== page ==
|Title||Genetic Predisposition to Obesity and Medicare Expenditures|
|Publication Type||Journal Article|
|Year of Publication||2017|
|Authors||Wehby, GL, Domingue, BW, Ullrich, FA, Wolinsky, FD|
|Journal||The Journals of Gerontology: Series A|
|Keywords||genetic predisposition, Genetics, Medicare, Obesity|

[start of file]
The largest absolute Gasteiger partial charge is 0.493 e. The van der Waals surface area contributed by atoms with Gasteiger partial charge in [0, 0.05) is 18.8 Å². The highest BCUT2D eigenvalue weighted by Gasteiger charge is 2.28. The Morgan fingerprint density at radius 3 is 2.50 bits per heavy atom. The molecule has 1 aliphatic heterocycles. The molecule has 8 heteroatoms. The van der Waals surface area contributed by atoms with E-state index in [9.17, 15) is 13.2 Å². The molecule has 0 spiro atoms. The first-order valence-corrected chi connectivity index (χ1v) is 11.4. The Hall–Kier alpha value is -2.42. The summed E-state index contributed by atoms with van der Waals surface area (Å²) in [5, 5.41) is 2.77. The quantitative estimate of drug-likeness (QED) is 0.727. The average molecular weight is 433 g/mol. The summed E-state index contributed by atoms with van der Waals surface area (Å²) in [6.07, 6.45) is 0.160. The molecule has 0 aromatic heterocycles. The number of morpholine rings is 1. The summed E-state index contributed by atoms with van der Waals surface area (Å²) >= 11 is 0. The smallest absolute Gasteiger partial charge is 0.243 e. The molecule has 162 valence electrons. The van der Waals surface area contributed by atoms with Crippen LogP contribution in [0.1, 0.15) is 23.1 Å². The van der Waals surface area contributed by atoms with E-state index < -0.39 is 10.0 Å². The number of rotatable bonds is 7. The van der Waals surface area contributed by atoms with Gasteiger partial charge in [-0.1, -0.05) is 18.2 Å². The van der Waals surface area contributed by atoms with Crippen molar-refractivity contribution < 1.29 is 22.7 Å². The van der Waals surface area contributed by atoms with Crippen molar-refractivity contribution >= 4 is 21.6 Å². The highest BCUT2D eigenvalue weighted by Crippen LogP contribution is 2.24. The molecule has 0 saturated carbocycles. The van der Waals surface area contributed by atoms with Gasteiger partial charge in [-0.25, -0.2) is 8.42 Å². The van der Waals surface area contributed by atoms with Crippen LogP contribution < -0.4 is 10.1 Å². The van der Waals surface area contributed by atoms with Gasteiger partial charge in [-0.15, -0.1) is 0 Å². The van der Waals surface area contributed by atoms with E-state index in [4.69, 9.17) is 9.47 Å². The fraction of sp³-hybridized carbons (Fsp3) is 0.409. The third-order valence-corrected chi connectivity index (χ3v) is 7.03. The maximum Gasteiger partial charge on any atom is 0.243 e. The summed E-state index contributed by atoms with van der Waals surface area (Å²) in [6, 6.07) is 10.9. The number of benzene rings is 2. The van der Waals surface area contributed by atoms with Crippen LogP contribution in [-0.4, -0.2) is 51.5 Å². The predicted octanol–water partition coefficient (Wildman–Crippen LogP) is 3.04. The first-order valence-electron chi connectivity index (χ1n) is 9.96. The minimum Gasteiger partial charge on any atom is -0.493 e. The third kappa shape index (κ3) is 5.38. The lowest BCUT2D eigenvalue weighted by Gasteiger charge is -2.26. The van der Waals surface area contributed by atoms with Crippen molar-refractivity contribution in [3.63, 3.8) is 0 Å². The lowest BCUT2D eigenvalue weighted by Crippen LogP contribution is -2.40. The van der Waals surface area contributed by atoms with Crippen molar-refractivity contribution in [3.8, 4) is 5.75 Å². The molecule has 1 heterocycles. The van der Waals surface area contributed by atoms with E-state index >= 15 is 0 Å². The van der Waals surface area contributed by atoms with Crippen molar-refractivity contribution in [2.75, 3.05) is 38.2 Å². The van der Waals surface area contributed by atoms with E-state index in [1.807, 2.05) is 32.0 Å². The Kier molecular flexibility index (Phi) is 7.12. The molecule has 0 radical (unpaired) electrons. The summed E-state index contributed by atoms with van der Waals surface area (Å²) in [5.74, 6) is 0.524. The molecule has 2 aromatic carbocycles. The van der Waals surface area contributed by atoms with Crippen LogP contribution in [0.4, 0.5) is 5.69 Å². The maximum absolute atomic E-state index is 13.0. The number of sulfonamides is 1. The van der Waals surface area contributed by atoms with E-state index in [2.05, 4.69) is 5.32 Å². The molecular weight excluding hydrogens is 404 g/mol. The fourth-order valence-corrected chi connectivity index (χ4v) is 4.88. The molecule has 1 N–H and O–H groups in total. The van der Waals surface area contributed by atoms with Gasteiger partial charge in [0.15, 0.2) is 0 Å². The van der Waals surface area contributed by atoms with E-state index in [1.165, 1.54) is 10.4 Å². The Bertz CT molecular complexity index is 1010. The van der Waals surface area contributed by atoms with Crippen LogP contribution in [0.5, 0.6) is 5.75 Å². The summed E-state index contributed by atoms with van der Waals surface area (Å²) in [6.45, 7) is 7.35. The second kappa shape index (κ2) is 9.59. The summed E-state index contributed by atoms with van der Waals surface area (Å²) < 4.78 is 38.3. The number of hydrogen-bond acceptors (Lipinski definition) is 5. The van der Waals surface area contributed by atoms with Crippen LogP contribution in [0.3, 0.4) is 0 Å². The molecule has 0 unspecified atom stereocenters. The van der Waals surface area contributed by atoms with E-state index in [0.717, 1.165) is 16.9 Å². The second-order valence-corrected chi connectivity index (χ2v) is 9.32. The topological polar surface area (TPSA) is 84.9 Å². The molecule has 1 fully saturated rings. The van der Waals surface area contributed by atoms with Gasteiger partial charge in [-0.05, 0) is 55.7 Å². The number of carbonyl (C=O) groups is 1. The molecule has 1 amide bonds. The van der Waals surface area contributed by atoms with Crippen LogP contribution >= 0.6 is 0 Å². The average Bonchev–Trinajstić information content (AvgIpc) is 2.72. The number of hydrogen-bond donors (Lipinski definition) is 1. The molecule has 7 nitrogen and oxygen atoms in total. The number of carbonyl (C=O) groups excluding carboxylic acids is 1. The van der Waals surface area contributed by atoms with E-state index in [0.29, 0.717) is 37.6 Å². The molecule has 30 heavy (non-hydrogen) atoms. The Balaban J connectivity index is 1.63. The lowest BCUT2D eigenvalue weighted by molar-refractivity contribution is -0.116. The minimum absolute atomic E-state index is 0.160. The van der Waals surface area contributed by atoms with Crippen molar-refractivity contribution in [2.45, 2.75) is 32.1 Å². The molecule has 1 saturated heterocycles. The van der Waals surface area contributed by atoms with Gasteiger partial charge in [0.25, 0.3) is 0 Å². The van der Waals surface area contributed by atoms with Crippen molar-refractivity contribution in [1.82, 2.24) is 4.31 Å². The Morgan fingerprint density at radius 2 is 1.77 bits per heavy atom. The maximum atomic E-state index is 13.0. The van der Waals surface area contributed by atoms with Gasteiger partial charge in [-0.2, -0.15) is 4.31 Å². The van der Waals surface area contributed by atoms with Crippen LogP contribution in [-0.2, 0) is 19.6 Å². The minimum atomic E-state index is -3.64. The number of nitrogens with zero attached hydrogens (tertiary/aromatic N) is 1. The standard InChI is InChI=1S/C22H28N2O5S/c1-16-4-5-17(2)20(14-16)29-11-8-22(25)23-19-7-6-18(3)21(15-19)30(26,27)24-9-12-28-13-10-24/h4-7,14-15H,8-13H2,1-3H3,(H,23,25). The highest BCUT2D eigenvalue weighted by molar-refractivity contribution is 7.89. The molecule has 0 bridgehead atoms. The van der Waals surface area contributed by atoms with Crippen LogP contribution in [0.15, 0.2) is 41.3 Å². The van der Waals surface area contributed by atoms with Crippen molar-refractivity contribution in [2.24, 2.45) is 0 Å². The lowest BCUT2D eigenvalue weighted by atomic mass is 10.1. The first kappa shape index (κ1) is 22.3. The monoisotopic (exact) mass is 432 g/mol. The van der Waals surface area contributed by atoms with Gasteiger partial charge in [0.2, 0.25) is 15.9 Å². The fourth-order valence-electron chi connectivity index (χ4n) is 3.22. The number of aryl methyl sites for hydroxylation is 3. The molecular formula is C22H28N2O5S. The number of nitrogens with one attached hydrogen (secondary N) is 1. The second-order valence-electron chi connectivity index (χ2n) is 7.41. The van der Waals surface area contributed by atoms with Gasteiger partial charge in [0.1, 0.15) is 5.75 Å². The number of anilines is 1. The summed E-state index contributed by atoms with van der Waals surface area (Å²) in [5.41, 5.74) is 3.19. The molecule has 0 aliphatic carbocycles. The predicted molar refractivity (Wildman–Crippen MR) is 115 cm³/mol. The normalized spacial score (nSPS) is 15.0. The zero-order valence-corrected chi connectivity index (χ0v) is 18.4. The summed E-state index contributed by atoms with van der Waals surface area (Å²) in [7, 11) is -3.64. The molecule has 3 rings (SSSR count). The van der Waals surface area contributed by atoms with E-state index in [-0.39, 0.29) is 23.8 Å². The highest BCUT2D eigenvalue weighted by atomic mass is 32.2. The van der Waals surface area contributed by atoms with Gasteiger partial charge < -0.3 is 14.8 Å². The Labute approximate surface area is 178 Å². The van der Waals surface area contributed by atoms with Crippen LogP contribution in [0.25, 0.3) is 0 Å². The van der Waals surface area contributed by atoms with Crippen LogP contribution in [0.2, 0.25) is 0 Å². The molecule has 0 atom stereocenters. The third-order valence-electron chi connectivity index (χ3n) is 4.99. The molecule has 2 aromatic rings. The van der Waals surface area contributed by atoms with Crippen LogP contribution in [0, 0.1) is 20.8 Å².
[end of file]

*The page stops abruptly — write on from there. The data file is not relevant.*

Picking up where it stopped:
The relationship between obesity and health expenditures is not well understood. We examined the relationship between genetic predisposition to obesity measured by a polygenic risk score for body mass index (BMI) and Medicare expenditures.Biennial interview data from the Health and Retirement Survey for a nationally representative sample of older adults enrolled in fee-for-service Medicare were obtained from 1991 through 2010 and linked to Medicare claims for the same period and to Genome-Wide Association Study (GWAS) data. The study included 6,628 Medicare beneficiaries who provided 68,627 complete person-year observations during the study period. Outcomes were total and service-specific Medicare expenditures and indicators for expenditures exceeding the 75th and 90th percentiles. The BMI polygenic risk score was derived from GWAS data. Regression models were used to examine how the BMI polygenic risk score was related to health expenditures adjusting for demographic factors and GWAS-derived ancestry.Greater genetic predisposition to obesity was associated with higher Medicare expenditures. Specifically, a 1 SD increase in the BMI polygenic risk score was associated with a \$805 (p \< .001) increase in annual Medicare expenditures per person in 2010 dollars ( 15\% increase), a \$370 (p \< .001) increase in inpatient expenses, and a \$246 (p \< .001) increase in outpatient services. A 1 SD increase in the polygenic risk score was also related to increased likelihood of expenditures exceeding the 75th percentile by 18\% (95\% CI: 10\%–28\%) and the 90th percentile by 27\% (95\% CI: 15\%–40\%).Greater genetic predisposition to obesity is associated with higher Medicare expenditures.